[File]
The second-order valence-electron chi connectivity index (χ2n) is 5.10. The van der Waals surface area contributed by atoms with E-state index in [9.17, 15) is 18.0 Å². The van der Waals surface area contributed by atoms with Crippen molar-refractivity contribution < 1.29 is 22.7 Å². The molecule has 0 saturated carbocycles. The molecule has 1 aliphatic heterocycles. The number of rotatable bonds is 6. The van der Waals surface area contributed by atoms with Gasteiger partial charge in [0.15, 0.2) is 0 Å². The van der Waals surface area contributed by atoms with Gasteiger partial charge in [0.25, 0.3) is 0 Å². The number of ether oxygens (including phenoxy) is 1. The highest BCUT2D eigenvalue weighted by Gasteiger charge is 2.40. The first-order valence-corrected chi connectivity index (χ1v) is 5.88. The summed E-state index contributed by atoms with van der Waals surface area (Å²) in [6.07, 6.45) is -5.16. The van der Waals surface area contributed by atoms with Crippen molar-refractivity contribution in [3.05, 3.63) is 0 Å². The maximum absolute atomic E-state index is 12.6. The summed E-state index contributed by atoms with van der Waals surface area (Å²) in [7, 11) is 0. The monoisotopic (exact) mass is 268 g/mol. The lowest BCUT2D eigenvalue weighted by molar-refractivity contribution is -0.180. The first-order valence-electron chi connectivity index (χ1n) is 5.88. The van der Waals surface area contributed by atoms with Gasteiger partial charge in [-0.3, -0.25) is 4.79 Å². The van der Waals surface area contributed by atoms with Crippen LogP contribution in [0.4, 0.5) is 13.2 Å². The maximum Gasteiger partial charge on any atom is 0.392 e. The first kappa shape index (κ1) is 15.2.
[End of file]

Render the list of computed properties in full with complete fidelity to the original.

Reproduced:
The second-order valence-electron chi connectivity index (χ2n) is 5.10. The van der Waals surface area contributed by atoms with E-state index in [9.17, 15) is 18.0 Å². The van der Waals surface area contributed by atoms with Crippen molar-refractivity contribution < 1.29 is 22.7 Å². The molecule has 0 saturated carbocycles. The molecule has 1 aliphatic heterocycles. The number of rotatable bonds is 6. The van der Waals surface area contributed by atoms with Gasteiger partial charge in [0.15, 0.2) is 0 Å². The van der Waals surface area contributed by atoms with Gasteiger partial charge in [0.25, 0.3) is 0 Å². The number of ether oxygens (including phenoxy) is 1. The highest BCUT2D eigenvalue weighted by Gasteiger charge is 2.40. The first-order valence-corrected chi connectivity index (χ1v) is 5.88. The summed E-state index contributed by atoms with van der Waals surface area (Å²) in [6.07, 6.45) is -5.16. The van der Waals surface area contributed by atoms with Crippen molar-refractivity contribution in [3.05, 3.63) is 0 Å². The maximum absolute atomic E-state index is 12.6. The summed E-state index contributed by atoms with van der Waals surface area (Å²) in [7, 11) is 0. The monoisotopic (exact) mass is 268 g/mol. The lowest BCUT2D eigenvalue weighted by molar-refractivity contribution is -0.180. The first-order valence-electron chi connectivity index (χ1n) is 5.88. The van der Waals surface area contributed by atoms with Gasteiger partial charge in [-0.3, -0.25) is 4.79 Å². The van der Waals surface area contributed by atoms with Crippen LogP contribution in [0.4, 0.5) is 13.2 Å². The maximum Gasteiger partial charge on any atom is 0.392 e. The first kappa shape index (κ1) is 15.2.